Guest Column - April 2011
Find a printable version here

Intramural Sports

Women in Intramurals
A Look at Declining Participation

By Abigail Whaley, Dr. Peter Titlebaum & Patrick Wallace


What is an intramural sports director to make of all this information? Clearly, a more concerted effort to make intramural sports attractive to women is a must. Women are looking for a social atmosphere where they can play with friends and also feel that they achieved a quality workout at the end. Indoor sports such as pool, bowling, volleyball and swimming are all excellent activities to try to entice more women to play. Changing rules is also an easy way to make women feel more welcome. Several program directors shared that rule changes to sports, such as basketball and flag football, helped encourage women to play and to be scoring members of a team.

An added educational component to intramural sports may also help increase numbers. Many women noted that they do not play because of lack of skill in a particular sport and also for fear of looking foolish in front of more skilled players. Adding sport clinics as part of pre-season training may be a good way to introduce unfamiliar sports to more students, both male and female. This non-competitive, informal atmosphere will increase comfort for many women and entice them to sign up for regular-season play.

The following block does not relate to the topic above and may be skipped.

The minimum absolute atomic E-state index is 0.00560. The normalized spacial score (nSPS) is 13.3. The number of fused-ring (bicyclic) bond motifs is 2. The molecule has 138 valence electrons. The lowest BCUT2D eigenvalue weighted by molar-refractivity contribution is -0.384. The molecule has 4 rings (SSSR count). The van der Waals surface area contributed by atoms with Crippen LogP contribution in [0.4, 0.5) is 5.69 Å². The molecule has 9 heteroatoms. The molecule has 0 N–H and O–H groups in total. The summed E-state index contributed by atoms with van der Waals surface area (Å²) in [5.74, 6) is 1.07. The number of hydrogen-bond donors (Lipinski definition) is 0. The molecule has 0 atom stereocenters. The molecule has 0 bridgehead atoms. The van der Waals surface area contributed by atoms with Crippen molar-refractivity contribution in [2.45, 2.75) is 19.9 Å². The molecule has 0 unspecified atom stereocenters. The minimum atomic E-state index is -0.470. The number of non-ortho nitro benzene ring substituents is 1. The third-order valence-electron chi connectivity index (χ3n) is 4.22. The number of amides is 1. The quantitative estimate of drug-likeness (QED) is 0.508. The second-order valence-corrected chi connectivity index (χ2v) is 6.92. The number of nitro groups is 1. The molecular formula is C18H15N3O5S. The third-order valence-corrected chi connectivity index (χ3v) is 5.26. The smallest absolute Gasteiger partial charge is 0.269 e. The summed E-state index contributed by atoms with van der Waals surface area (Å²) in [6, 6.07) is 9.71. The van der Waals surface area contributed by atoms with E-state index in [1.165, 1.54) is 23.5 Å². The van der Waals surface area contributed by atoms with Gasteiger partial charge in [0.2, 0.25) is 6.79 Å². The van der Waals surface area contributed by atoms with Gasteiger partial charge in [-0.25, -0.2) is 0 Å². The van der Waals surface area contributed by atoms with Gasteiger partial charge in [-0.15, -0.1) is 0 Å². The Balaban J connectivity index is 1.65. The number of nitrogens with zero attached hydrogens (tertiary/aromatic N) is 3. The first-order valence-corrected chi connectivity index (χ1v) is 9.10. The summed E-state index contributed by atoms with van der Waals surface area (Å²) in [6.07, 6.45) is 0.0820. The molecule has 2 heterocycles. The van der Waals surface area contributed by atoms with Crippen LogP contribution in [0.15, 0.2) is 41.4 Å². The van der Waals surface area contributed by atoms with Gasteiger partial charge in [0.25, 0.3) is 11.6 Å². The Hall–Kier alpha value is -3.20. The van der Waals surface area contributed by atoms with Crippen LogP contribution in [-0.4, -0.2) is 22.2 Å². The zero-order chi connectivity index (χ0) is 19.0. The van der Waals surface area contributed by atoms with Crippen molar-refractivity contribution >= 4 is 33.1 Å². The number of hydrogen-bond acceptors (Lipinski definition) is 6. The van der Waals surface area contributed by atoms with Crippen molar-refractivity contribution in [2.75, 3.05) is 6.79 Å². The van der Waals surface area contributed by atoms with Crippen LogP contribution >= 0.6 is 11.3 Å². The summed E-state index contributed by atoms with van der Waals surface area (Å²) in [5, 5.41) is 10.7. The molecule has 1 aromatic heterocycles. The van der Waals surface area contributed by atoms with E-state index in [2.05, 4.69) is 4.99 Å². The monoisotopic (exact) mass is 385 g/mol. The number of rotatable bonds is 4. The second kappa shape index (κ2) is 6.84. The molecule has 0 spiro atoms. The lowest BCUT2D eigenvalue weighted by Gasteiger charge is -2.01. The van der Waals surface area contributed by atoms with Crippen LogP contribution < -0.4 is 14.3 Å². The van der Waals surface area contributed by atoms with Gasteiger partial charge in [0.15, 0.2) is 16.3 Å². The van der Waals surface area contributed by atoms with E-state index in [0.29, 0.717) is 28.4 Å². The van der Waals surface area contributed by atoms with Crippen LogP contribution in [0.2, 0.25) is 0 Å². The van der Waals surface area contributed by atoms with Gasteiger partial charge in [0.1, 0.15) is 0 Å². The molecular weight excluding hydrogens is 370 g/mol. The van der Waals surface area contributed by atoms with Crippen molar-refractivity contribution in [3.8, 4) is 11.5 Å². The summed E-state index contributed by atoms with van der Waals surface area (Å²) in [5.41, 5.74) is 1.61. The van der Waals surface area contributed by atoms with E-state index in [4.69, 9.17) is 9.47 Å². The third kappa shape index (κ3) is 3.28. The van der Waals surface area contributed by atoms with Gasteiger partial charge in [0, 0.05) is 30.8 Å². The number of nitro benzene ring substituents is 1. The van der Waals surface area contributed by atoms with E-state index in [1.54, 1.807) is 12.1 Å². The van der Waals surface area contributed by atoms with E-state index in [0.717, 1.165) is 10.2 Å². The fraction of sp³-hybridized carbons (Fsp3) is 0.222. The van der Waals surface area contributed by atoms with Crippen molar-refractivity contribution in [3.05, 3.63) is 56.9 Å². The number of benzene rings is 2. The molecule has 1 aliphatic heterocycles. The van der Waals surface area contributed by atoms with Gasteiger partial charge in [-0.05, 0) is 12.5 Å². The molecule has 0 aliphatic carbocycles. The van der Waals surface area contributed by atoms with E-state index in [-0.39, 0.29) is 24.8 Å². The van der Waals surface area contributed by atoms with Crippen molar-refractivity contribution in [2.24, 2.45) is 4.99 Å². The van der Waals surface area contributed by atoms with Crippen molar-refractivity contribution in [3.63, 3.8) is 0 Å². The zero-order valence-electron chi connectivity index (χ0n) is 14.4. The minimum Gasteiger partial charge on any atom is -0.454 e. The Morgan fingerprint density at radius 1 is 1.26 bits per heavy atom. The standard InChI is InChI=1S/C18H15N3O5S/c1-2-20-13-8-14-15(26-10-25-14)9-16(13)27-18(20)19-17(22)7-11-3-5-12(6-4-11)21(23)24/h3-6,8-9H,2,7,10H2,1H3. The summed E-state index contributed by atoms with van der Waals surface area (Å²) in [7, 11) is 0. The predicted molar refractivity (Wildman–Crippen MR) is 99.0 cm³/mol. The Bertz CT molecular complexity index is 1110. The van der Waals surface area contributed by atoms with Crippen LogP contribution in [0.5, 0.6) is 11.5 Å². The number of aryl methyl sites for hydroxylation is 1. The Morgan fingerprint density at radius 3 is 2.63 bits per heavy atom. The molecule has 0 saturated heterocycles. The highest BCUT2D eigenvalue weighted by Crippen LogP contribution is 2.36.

Marketing strategies used to gain male players may not work well for women. Many females felt that marketing was aimed only at male students on parts of campus frequented mainly by men. Marketing can be tailored for women by use of photos, colors and location. Conscious targeting of sororities, women's dorms and other places on campus can help introduce women to intramural sports. Thoughtful consideration of marketing strategies may be just the thing to promote women's intramural participation by advertising programs for specific nights and more social in nature to the larger overall campus women's population.

The time frame to capture female participants is small. If their attention is not secured in the first few months of their freshman year, the chances of their playing intramural sports decrease with each year in school. Focusing on the unique needs of women students and the social, educational and marketing aspects of intramural programs is essential to increasing overall female participation.



ABOUT THE AUTHOR

Abigail Whaley is the assistant director for Facility Operations for the Department of Campus Recreation at the University of Dayton. Dr. Peter Titlebaum is an associate professor of Sport Management at the University of Dayton with more than 25 years of experience teaching and coaching. Patrick Wallace a recent graduate in Sport Management from the University of Dayton works in ticket sales for Minor League Baseball's Dayton Dragons.